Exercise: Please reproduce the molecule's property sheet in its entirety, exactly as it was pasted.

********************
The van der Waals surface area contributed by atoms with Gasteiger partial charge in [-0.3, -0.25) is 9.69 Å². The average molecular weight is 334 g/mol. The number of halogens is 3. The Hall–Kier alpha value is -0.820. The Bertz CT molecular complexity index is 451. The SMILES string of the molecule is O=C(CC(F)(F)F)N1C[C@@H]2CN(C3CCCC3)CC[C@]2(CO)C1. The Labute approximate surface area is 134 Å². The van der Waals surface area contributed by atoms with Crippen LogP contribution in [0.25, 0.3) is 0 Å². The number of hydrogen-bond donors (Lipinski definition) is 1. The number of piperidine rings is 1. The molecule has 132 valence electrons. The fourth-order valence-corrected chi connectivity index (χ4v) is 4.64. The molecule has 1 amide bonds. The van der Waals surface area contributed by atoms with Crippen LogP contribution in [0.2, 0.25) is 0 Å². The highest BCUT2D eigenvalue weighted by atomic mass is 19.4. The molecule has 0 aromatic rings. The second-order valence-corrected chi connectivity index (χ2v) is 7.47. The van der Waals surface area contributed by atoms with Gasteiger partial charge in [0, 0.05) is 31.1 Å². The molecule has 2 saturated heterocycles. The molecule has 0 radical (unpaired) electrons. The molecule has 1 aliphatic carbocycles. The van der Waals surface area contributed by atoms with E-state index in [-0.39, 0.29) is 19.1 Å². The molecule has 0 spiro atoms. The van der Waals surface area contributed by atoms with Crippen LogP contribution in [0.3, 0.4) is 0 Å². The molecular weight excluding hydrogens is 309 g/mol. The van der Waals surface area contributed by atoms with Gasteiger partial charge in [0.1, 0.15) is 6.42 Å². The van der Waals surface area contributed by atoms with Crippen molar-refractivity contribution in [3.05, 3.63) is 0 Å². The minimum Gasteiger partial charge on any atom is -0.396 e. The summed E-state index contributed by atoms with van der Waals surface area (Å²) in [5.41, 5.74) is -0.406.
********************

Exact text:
The van der Waals surface area contributed by atoms with Gasteiger partial charge in [-0.3, -0.25) is 9.69 Å². The average molecular weight is 334 g/mol. The number of halogens is 3. The Hall–Kier alpha value is -0.820. The Bertz CT molecular complexity index is 451. The SMILES string of the molecule is O=C(CC(F)(F)F)N1C[C@@H]2CN(C3CCCC3)CC[C@]2(CO)C1. The Labute approximate surface area is 134 Å². The van der Waals surface area contributed by atoms with Crippen LogP contribution in [0.25, 0.3) is 0 Å². The number of hydrogen-bond donors (Lipinski definition) is 1. The number of piperidine rings is 1. The molecule has 132 valence electrons. The fourth-order valence-corrected chi connectivity index (χ4v) is 4.64. The molecule has 1 amide bonds. The van der Waals surface area contributed by atoms with Crippen LogP contribution in [0.2, 0.25) is 0 Å². The highest BCUT2D eigenvalue weighted by atomic mass is 19.4. The molecule has 0 aromatic rings. The second-order valence-corrected chi connectivity index (χ2v) is 7.47. The van der Waals surface area contributed by atoms with Gasteiger partial charge in [0, 0.05) is 31.1 Å². The molecule has 2 saturated heterocycles. The molecule has 0 radical (unpaired) electrons. The molecule has 1 aliphatic carbocycles. The van der Waals surface area contributed by atoms with E-state index in [-0.39, 0.29) is 19.1 Å². The molecule has 0 spiro atoms. The van der Waals surface area contributed by atoms with Crippen LogP contribution in [0.3, 0.4) is 0 Å². The molecular weight excluding hydrogens is 309 g/mol. The van der Waals surface area contributed by atoms with Gasteiger partial charge in [0.1, 0.15) is 6.42 Å². The van der Waals surface area contributed by atoms with Crippen molar-refractivity contribution in [3.05, 3.63) is 0 Å². The minimum Gasteiger partial charge on any atom is -0.396 e. The summed E-state index contributed by atoms with van der Waals surface area (Å²) in [5.41, 5.74) is -0.406.